From the moment she walked, resplendent in red, onto the Wigmore Hall platform, Anne Schwanewilms radiated a captivating presence — one that kept the audience enthralled throughout this magnificent programme of Romantic song.
Magnificent! Following the first night of this new production of Die Frau ohne Schatten, I quipped that I could forgive an opera house anything for musical performance at this level, whether orchestral, vocal, or, in this case, both.
Donizetti’s opera comique La Fille du regiment returned to the Royal Opera House, Covent Garden, for its third revival.
With Schoenberg, I tend to take every opportunity I can — at least since my first visit to the Salzburg Festival, when understandably I chose to see Figaro over Boulez conducting Moses und Aron, though I have rued the loss ever since.
18 Jun 2010
Verdi's Falstaff at The Metropolitan Opera, 1992
A Franco Zeffirelli production for The Metropolitan Opera typically prompts the use of adjectives such as “grandiose,” or “gorgeous” on the positive end or “gaudy” and “gratuitous” on the negative.
However, his Metropolitan Opera staging of Verdi’s late masterpiece Falstaff, decades old and still in use, shows the Italian director in a subtler light. Refreshed since its 1960s’ debut, the sets as seen in this DVD of a 1992 televised performance do not exactly look fresh, but a certain worn aspect fits in well with the scene locations of a seedy tavern and the middle-class home of one of the merry wives. Only the final forest tableaux, modestly attractive, may make some viewers wish Zeffirelli had given into his more ostentatious urges. Then again, the rather drab video probably mutes some of the intended effect.
When a true star singer takes the title role, that central performance can overwhelm the performances of the members of what should be an ensemble cast. That doesn’t happen here, and the show is the better for it. Paul Plishka continues to be a valuable resource as a house singer for the Met, and he makes the most of this opportunity for a rare leading role. He finds both the laughable delusions of the ostensible nobleman and Sir John’s piquant humanity. He may not make the most of the role’s musical opportunities for characterization, yet his subtler approach swerves the composer’s intent very well.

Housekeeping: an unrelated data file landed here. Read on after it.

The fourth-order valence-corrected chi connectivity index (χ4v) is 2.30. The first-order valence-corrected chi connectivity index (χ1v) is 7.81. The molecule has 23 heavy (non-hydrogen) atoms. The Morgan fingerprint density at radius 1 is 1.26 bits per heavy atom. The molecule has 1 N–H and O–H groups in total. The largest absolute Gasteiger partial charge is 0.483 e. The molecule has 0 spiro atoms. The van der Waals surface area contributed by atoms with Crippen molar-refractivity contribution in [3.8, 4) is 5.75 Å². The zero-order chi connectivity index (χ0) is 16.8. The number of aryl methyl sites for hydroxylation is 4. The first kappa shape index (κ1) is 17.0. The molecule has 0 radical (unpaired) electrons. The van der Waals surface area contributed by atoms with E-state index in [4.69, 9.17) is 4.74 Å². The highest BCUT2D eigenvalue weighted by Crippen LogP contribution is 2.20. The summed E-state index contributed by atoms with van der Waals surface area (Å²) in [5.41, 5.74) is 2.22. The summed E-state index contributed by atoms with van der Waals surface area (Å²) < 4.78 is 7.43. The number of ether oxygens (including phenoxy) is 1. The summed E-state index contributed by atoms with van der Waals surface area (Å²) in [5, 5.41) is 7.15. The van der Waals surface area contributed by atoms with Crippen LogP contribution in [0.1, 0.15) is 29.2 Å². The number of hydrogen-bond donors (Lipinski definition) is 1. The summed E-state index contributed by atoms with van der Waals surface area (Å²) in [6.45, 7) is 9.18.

The strength of the women would justify a return to the title of Shakespeare’s source, The Merry Wives of Windsor. Mirella Freni is a magnificent Mrs. Ford, playful, yet commanding. Near the start of their careers, both Barbara Bonney and Susan Graham sing with youthful attractiveness, though with not as much character as that of the veteran cast members. The perfect example of that comes in Marilyn Horne’s Miss Quickly. A playful Ms. Horne uses her expert comic timing to great effect, and that over-developed richness of her voice that made many of her late performances heavy going for some people does not get much use in Verdi’s fleet-footed writing. A young Frank Lopardo shines in his brief act three solo. Bruno Pola as Ford makes for an almost too gruff and unpleasant comic foil, and what should be his highlight moment slows down the pace.
James Levine loves the energy and rhythmic pulse of the score; those who find his approach eventually exhausting will surely get tired. A good counterpart to this very well sung Falstaff in traditional garb is the Mehta/Raimondi update from the Maggio Musicale Florentine, also well-sung but with an edgier comic profile.